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In this study, we research about the relationships of human longevity and environments, inducted the significant factors of longevity from the statistical analysis, and represented spatial distribution of longevity using geographic information system. The factors confining human longevity can be categorized by geography/geology, climate/weather, economy, and social welfare. After analyzing statistical data, dependent variable which means the longevity index is defined by the ratio of population more than 85 years old among population more than 65 years old. The results of analysis show that longevity are related with waterworks ratio, temperature, local tax ratio, and latitude. In this study we discussed about the spatial characteristics which are represented by variance of the longevity index and described a spatial relationship between the longevity index and significant factors which are chosen by statistical analysis. In the further study, in order to sustain the longevity of a region, it is necessary for the effective rural planning to propagate a longevity of rural areas.
This study was designed to investigate factors relating to fiscal deficit for regional health insurance. The financial statements for the fiscal year 1990 of nationwide 254 regional medical insurance societies were analyzed. Important findings are summarized below: 1. There were differences in the main reason fur the financial deficit among regions when deficit and surplus societies were compared by regions. The total revenue per enrollee, especially revenue from the premium contribution of a deficit society was significantly smaller than that of a surplus society in large cities and counties. On the other hand, the total expenditure per enrollee of a deficit society was larger than that of a surplus society in small cities. 2. Both low premium rate at the beginning of health insurance program and less effort to increase the premium rate were main factors for the smaller revenue from the contribution of a deficit society in large cities and counties. 3. Larger expenditures per covered person of a deficit society in small cities were explained with larger medical expenditures especially for out-patients services rather than larger administrative expenses. 4. A regression analysis showed that utilization rates in out-patient services were significantly associated with income and numbers of total medical care institution per capita within a region where a health insurance society located. Also expenses paid by insurer per visit were associated with the proportion of utilization for tertiary care hospitals as well as the proportion of utilization of public health centers.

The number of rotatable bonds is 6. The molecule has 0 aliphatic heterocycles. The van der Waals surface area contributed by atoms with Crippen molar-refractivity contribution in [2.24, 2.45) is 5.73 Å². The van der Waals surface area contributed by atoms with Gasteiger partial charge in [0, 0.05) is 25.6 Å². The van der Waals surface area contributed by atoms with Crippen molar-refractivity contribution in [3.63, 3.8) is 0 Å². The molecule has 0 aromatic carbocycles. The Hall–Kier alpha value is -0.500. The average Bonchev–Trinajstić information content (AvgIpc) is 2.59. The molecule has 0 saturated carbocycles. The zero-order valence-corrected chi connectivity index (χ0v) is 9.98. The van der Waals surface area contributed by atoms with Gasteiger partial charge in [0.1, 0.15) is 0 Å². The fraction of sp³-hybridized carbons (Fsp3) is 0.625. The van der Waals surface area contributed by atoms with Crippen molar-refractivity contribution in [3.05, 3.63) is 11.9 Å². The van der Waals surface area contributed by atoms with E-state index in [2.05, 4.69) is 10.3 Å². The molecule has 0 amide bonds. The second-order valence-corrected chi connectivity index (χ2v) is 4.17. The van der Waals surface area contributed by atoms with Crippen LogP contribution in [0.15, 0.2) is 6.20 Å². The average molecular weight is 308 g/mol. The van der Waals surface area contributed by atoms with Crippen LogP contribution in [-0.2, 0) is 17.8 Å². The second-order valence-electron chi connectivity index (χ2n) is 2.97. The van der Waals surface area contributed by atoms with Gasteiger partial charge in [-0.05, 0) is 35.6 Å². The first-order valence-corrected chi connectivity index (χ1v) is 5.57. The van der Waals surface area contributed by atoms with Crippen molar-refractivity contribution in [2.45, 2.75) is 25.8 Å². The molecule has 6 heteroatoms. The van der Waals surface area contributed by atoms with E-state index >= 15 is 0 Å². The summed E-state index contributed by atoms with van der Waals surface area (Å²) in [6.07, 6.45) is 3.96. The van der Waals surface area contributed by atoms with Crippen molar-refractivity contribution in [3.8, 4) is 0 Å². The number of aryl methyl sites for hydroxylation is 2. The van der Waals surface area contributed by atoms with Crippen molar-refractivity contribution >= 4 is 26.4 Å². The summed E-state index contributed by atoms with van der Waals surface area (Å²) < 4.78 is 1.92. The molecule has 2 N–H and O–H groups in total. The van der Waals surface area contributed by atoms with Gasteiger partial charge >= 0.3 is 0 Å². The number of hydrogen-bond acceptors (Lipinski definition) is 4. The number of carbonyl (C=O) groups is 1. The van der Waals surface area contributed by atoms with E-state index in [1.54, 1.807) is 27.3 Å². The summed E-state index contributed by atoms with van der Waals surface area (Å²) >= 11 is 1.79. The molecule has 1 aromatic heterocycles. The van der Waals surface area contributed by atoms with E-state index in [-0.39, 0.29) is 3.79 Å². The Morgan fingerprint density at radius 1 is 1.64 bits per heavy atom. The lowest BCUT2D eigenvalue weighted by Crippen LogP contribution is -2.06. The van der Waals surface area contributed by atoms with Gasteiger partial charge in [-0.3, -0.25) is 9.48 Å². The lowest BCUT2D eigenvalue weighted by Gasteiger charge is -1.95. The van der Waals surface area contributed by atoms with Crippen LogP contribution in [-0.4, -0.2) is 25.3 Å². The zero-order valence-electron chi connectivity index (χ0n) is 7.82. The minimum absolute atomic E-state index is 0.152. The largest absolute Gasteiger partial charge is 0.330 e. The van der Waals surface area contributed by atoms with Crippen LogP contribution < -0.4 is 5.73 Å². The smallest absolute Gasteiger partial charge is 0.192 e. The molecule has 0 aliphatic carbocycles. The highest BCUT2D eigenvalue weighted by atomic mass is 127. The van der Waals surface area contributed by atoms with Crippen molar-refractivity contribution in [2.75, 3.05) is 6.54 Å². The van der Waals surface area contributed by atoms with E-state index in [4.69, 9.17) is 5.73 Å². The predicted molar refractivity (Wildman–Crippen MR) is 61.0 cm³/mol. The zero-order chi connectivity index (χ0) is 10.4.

The skyrocketing inflation of medical costs has become a major health problem among most developed countries. Korea, which recently covered the entire population with National Health Insurance, is facing the same problem. The proportion of health expenditure to GNP has increased from 3% to 4.8% during the last decade. This was remarkable, if we consider the rapid economic growth during that time. A few policy analysts began to raise cost containment as an agenda, after recognizing the importance of medical cost inflation. In order to Prepare an appropriate alternative for the agenda, it is necessary to find out reasons for the cost inflation. Then, we should focus on the reasons which are controllable, and those whose control are socially desirable. This study is designed to articulate the theory of medical cost inflation through literature reviews, to find out reasons for cost inflation, by analyzing aggregated data with a deterministic model. Finally to identify determinants of changes in both medical demand and service intensity which are major reasons for cost inflation. The reasons for cost inflation are classified into cost push inflation and demand pull inflation, The former consists of increases in price and intensity of services, while the latter is made of consumer derived demand and supplier induced demand. We used a time series (1983-1987), and cross sectional (over regions) data of health insurance. The deterministic model reveals, that an increase in service intensity is a major cause of inflation in the case of inpatient care, while, more utilization, is a primary attribute in the case of physician visits. Multiple regression analysis shows that an increase in hospital beds is a leading explanatory variable for the increase in hospital care. It also reveals, that an introduction of a deductible clause, an increase in hospital beds and degree of urbanization, are statistically significant variables explaining physician visits. The results are consistent with the existing theory, The magnitude of service intensity is influenced by the level of co-payment, the proportion of old age and an increase in co-payment. In short, an increase in co-payment reduced the utilization, but it induced more intensities or services. We can conclude that the strict fee regulation or increase in the level of co-payment can not be an effective measure for cost containment under the fee for service system. Because the provider can react against the regulation by inducing more services.